Fungal issues can be attributed to a lot of factors, continuous dampness is one, lack of air movement is another.
 

rockm

Imperial Masterpiece
Messages
9,261
Reaction score
11,396
Location
Fairfax Va.
USDA Zone
7
It depends;)
Hot and humid? So how would it help?
Hot and dry.( could be beneficial if uptake is limited)
Too Hot? ( cools temperature for trees that benefit from cooler temperature)
Just collected in recovery!
Different Species, does it have the capacity to take moisture through the leaves?
New cuttings with limited uptake capacity!
Already humid under a dome ? No likely harmful.
Misting can be part of a continuous system and not just defined as a spritz here and there.
It is often a beneficial routine performed by professional Bonsai collectors and practitioners. Even when working certain species in the workshop. Keep roots from drying out, Keeps foliage more flexible during wiring and bending activities.
Highly trained professionals worldwide teach their students when misting is beneficial and when it is not.
Fungal issues can be attributed to a lot of factors, continuous dampness is one, lack of air movement is another.
Those conditions are very limited and misting should not be a regular practice with the vast majority of established bonsai. BTW, If a tree is too hot, moving the tree to a better, shaded location is a vastly better solution. Repotting and misting roots to keep them from drying is pretty temporary. A dunk into a tub of water achieves the same affect.
 

Anthony

Imperial Masterpiece
Messages
6,044
Reaction score
7,695
Location
West Indies [ Caribbean ]
USDA Zone
13
Just took 30 fine leaf elm root cuttings [ we call it Ulmus Yatsubusa ] and
placed the saucer out of the sun in bright shade, though it may get an
hour of morning sun or dappled light.

It will stay there for about a month to six weeks and little green knobs will
tell, us, it is going to grow.
The tray is about 1.5 inches deep and a peatmoss/perlite / gravel mix.
Watered when it needs it --------- by eye.
Humidity presently, is ranging from 80 to 55 %.

First trays of other elms are already growing.
No misting needed.
Good Day
Anthony

* Same for cuttings.
 

kevinlovett86

Chumono
Messages
737
Reaction score
964
Location
ShenZhen, China
USDA Zone
10
I mist to keep my leaves clean, because this place is more dusty than a cowboy town. And because in apartment life, I haven't got a hose to water from the top of the tree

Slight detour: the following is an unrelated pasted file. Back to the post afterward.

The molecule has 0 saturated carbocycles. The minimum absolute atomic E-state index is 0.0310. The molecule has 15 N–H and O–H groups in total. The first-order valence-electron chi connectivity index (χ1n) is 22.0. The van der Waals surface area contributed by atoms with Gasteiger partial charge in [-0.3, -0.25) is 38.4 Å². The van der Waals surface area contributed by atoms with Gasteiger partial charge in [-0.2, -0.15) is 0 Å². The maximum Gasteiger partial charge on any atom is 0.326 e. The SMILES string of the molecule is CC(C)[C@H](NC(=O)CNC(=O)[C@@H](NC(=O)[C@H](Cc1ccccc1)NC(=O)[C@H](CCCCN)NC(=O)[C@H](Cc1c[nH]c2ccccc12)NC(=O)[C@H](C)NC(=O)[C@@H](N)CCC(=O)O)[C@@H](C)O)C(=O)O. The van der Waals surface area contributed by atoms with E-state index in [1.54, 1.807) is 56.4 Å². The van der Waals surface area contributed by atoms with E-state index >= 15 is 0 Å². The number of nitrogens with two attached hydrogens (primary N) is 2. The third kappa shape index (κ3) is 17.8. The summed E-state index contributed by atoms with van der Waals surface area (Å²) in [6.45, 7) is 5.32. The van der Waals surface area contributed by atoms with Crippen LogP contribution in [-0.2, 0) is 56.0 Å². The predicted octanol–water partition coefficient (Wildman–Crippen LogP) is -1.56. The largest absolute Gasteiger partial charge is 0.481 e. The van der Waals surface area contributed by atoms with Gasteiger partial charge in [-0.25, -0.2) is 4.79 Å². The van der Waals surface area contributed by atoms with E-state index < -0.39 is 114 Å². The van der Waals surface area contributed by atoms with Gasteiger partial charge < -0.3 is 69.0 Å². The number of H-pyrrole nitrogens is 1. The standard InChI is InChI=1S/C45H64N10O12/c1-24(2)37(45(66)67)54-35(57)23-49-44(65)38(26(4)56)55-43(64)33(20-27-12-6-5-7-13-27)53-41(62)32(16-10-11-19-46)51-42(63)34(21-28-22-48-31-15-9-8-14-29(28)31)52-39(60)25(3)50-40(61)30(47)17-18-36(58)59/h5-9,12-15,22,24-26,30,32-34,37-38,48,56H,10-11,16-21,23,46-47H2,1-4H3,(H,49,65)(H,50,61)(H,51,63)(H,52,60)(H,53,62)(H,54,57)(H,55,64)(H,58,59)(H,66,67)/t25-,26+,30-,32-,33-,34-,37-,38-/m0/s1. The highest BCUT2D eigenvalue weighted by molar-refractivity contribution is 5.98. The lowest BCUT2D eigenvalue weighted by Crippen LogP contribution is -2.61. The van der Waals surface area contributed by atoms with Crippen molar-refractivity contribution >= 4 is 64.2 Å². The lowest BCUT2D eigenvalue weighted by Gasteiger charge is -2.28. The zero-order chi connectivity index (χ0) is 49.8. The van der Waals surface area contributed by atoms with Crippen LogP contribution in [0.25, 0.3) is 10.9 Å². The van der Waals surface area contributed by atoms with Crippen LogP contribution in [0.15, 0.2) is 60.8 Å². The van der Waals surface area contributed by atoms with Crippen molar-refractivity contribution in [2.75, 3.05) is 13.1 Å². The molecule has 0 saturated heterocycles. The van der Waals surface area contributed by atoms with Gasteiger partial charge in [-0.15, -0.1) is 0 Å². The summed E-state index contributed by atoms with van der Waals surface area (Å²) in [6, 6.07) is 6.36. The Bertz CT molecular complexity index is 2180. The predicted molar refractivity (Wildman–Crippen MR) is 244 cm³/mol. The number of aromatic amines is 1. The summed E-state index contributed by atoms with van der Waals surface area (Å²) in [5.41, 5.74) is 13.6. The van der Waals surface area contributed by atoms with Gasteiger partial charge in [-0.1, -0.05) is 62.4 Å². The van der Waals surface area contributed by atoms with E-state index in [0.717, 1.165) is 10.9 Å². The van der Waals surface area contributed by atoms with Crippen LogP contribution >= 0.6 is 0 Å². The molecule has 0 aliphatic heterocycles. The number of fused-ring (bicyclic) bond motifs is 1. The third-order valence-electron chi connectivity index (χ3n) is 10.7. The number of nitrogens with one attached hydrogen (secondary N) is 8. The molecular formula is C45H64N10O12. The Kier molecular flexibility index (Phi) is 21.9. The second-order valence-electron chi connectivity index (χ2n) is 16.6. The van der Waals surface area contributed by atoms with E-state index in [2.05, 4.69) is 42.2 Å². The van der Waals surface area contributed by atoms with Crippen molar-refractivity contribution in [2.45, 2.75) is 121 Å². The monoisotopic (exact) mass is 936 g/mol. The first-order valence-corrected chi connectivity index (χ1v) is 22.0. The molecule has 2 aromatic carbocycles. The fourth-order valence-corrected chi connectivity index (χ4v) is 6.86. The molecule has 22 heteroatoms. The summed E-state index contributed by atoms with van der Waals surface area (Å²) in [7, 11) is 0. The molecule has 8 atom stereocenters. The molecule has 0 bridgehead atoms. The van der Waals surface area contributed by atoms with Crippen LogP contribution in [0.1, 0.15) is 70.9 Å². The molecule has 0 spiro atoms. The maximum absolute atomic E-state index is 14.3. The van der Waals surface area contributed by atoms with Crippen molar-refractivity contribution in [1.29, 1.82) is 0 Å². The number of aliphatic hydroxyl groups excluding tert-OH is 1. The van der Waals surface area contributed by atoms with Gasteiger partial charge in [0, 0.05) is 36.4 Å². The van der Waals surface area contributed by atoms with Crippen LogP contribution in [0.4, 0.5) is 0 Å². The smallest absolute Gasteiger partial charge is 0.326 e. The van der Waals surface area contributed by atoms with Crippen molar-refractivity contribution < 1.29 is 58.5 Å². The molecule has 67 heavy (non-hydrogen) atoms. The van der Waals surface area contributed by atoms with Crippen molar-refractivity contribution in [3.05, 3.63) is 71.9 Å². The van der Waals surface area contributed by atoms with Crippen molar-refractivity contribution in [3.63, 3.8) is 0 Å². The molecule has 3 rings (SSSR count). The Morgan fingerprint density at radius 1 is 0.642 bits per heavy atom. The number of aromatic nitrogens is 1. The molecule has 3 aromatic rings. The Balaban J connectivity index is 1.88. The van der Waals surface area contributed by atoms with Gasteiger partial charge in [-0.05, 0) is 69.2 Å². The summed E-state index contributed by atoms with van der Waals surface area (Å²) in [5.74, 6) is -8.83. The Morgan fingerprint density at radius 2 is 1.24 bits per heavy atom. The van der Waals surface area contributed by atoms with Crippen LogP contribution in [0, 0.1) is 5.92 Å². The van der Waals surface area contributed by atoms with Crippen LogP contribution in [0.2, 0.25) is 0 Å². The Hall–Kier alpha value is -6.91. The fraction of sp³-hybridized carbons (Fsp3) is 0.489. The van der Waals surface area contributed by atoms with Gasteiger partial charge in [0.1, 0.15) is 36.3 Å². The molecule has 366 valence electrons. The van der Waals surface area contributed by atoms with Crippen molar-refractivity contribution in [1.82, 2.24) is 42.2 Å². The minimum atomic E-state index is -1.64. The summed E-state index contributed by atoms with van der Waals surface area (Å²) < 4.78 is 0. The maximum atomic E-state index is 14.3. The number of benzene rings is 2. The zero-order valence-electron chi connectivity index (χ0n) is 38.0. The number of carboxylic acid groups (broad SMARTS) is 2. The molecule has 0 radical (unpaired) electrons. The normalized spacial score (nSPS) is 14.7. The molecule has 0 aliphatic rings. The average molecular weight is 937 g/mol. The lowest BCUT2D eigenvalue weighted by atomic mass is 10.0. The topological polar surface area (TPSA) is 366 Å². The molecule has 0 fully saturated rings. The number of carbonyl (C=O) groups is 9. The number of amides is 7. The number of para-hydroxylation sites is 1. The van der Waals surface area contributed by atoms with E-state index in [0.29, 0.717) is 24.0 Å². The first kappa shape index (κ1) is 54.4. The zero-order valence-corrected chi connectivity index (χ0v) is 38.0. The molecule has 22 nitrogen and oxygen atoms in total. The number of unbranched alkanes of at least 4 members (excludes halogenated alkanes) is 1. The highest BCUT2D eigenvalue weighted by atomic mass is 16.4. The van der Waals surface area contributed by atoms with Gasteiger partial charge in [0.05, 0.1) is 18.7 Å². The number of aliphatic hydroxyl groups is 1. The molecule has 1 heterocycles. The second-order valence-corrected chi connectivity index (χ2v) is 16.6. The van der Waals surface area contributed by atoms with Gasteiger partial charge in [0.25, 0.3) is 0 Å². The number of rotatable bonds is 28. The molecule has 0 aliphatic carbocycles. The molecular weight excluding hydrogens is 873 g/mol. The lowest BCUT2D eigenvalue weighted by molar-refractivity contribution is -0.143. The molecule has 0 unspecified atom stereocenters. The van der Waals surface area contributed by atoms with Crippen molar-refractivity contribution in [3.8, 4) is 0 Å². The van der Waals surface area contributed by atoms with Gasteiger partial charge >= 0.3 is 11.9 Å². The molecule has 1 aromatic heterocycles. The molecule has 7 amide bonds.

River's Edge

Masterpiece
Messages
2,079
Reaction score
4,463
Location
Vancouver Island, British Columbia
USDA Zone
8b
It depends;)
Hot and humid? So how would it help?
Hot and dry.( could be beneficial if uptake is limited)
Too Hot? ( cools temperature for trees that benefit from cooler temperature)
Just collected in recovery!
Different Species, does it have the capacity to take moisture through the leaves?
New cuttings with limited uptake capacity!
Already humid under a dome ? No likely harmful.
Misting can be part of a continuous system and not just defined as a spritz here and there.
It is often a beneficial routine performed by professional Bonsai collectors and practitioners. Even when working certain species in the workshop. Keep roots from drying out, Keeps foliage more flexible during wiring and bending activities.
Highly trained professionals worldwide teach their students when misting is beneficial and when it is not.
Fungal issues can be attributed to a lot of factors, continuous dampness is one, lack of air movement is another.
I mist my Hemlocks all the time. Several times a week. Natural environment is high mountain misty conditions, Shore pines in and out of the fog all the time in their natural environment. I do it because Bonsai professionals i have trained with advised me to do so with certain species and under certain conditions. I understand it makes no sense if it causes fungal issues in your climate or with the species you work with.